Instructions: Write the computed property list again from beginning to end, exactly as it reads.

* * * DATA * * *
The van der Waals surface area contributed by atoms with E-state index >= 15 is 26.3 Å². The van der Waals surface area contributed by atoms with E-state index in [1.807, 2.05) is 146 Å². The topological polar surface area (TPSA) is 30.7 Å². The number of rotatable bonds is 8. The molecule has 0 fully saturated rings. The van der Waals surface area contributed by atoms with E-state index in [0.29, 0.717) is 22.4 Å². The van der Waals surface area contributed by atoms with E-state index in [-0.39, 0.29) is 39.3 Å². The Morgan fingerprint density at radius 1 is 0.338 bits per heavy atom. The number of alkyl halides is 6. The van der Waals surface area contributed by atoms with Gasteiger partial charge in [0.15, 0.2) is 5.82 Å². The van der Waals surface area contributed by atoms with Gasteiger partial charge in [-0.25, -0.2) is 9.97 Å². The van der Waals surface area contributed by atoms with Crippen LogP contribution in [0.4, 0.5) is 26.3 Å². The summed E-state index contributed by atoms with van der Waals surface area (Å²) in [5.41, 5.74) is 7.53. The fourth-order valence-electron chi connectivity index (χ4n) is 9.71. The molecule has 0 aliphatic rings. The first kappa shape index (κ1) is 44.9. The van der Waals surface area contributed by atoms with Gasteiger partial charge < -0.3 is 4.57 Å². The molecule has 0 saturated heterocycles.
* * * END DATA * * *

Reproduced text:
The van der Waals surface area contributed by atoms with E-state index >= 15 is 26.3 Å². The van der Waals surface area contributed by atoms with E-state index in [1.807, 2.05) is 146 Å². The topological polar surface area (TPSA) is 30.7 Å². The number of rotatable bonds is 8. The molecule has 0 fully saturated rings. The van der Waals surface area contributed by atoms with E-state index in [0.29, 0.717) is 22.4 Å². The van der Waals surface area contributed by atoms with E-state index in [-0.39, 0.29) is 39.3 Å². The Morgan fingerprint density at radius 1 is 0.338 bits per heavy atom. The number of alkyl halides is 6. The van der Waals surface area contributed by atoms with Gasteiger partial charge in [0.15, 0.2) is 5.82 Å². The van der Waals surface area contributed by atoms with Gasteiger partial charge in [-0.25, -0.2) is 9.97 Å². The van der Waals surface area contributed by atoms with Crippen LogP contribution in [0.4, 0.5) is 26.3 Å². The summed E-state index contributed by atoms with van der Waals surface area (Å²) in [5.41, 5.74) is 7.53. The fourth-order valence-electron chi connectivity index (χ4n) is 9.71. The molecule has 0 aliphatic rings. The first kappa shape index (κ1) is 44.9. The van der Waals surface area contributed by atoms with Gasteiger partial charge < -0.3 is 4.57 Å². The molecule has 0 saturated heterocycles.